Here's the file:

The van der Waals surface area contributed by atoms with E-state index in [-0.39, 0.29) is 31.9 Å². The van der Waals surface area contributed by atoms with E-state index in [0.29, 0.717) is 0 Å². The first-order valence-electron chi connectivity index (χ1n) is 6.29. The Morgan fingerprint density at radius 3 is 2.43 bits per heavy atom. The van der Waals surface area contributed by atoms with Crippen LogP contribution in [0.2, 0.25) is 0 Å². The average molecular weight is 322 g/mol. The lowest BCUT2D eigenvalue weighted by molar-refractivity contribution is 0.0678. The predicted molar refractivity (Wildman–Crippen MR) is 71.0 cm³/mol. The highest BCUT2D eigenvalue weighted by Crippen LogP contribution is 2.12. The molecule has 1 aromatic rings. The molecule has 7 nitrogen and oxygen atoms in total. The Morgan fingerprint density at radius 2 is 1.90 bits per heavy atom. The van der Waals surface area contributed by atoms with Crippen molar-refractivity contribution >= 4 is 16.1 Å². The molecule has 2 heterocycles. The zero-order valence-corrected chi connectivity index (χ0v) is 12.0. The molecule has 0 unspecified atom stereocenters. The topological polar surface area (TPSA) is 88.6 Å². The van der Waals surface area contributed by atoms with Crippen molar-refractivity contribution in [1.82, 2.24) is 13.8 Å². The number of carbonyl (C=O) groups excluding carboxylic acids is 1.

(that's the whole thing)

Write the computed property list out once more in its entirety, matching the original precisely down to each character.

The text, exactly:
The van der Waals surface area contributed by atoms with E-state index in [-0.39, 0.29) is 31.9 Å². The van der Waals surface area contributed by atoms with E-state index in [0.29, 0.717) is 0 Å². The first-order valence-electron chi connectivity index (χ1n) is 6.29. The Morgan fingerprint density at radius 3 is 2.43 bits per heavy atom. The van der Waals surface area contributed by atoms with Crippen LogP contribution in [0.2, 0.25) is 0 Å². The average molecular weight is 322 g/mol. The lowest BCUT2D eigenvalue weighted by molar-refractivity contribution is 0.0678. The predicted molar refractivity (Wildman–Crippen MR) is 71.0 cm³/mol. The highest BCUT2D eigenvalue weighted by Crippen LogP contribution is 2.12. The molecule has 1 aromatic rings. The molecule has 7 nitrogen and oxygen atoms in total. The Morgan fingerprint density at radius 2 is 1.90 bits per heavy atom. The van der Waals surface area contributed by atoms with Crippen molar-refractivity contribution >= 4 is 16.1 Å². The molecule has 2 heterocycles. The zero-order valence-corrected chi connectivity index (χ0v) is 12.0. The molecule has 0 unspecified atom stereocenters. The topological polar surface area (TPSA) is 88.6 Å². The van der Waals surface area contributed by atoms with Crippen molar-refractivity contribution in [1.82, 2.24) is 13.8 Å². The number of carbonyl (C=O) groups excluding carboxylic acids is 1.